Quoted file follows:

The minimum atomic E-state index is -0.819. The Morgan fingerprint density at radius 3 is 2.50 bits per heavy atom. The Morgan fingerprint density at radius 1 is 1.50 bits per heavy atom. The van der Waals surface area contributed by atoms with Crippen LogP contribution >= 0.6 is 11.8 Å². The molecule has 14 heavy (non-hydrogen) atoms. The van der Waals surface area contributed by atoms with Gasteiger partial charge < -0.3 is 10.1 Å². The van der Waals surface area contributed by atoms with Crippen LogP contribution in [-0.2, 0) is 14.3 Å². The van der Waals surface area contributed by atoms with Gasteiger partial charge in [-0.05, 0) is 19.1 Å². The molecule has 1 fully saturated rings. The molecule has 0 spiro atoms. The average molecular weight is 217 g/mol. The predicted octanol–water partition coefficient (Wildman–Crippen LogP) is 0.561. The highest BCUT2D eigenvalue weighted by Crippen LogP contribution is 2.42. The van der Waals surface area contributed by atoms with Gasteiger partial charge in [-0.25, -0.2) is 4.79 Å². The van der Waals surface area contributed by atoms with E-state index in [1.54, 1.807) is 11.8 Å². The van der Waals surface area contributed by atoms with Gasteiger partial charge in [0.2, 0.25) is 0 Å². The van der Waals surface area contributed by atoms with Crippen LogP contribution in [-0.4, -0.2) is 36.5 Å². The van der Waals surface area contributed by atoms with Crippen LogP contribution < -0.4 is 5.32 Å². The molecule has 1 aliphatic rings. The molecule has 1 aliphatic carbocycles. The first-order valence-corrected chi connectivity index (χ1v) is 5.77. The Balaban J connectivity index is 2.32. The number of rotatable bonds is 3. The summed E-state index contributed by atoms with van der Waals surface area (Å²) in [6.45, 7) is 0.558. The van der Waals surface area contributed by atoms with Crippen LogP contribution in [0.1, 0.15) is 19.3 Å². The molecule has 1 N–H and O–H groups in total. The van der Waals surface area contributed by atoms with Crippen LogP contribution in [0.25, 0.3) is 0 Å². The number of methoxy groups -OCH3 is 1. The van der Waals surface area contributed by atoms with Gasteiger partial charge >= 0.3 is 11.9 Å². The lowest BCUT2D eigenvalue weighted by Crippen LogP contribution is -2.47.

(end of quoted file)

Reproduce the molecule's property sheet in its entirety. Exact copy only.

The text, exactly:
The minimum atomic E-state index is -0.819. The Morgan fingerprint density at radius 3 is 2.50 bits per heavy atom. The Morgan fingerprint density at radius 1 is 1.50 bits per heavy atom. The van der Waals surface area contributed by atoms with Crippen LogP contribution >= 0.6 is 11.8 Å². The molecule has 14 heavy (non-hydrogen) atoms. The van der Waals surface area contributed by atoms with Gasteiger partial charge < -0.3 is 10.1 Å². The van der Waals surface area contributed by atoms with Crippen LogP contribution in [-0.2, 0) is 14.3 Å². The van der Waals surface area contributed by atoms with Gasteiger partial charge in [-0.05, 0) is 19.1 Å². The molecule has 1 fully saturated rings. The molecule has 0 spiro atoms. The average molecular weight is 217 g/mol. The predicted octanol–water partition coefficient (Wildman–Crippen LogP) is 0.561. The highest BCUT2D eigenvalue weighted by Crippen LogP contribution is 2.42. The van der Waals surface area contributed by atoms with Gasteiger partial charge in [-0.25, -0.2) is 4.79 Å². The van der Waals surface area contributed by atoms with E-state index in [1.54, 1.807) is 11.8 Å². The van der Waals surface area contributed by atoms with Gasteiger partial charge in [0.2, 0.25) is 0 Å². The van der Waals surface area contributed by atoms with Crippen LogP contribution in [-0.4, -0.2) is 36.5 Å². The van der Waals surface area contributed by atoms with Crippen LogP contribution < -0.4 is 5.32 Å². The molecule has 1 aliphatic rings. The molecule has 1 aliphatic carbocycles. The first-order valence-corrected chi connectivity index (χ1v) is 5.77. The Balaban J connectivity index is 2.32. The number of rotatable bonds is 3. The summed E-state index contributed by atoms with van der Waals surface area (Å²) in [6.45, 7) is 0.558. The van der Waals surface area contributed by atoms with Crippen LogP contribution in [0.1, 0.15) is 19.3 Å². The molecule has 1 N–H and O–H groups in total. The van der Waals surface area contributed by atoms with Crippen LogP contribution in [0.25, 0.3) is 0 Å². The number of methoxy groups -OCH3 is 1. The van der Waals surface area contributed by atoms with Gasteiger partial charge >= 0.3 is 11.9 Å². The lowest BCUT2D eigenvalue weighted by Crippen LogP contribution is -2.47.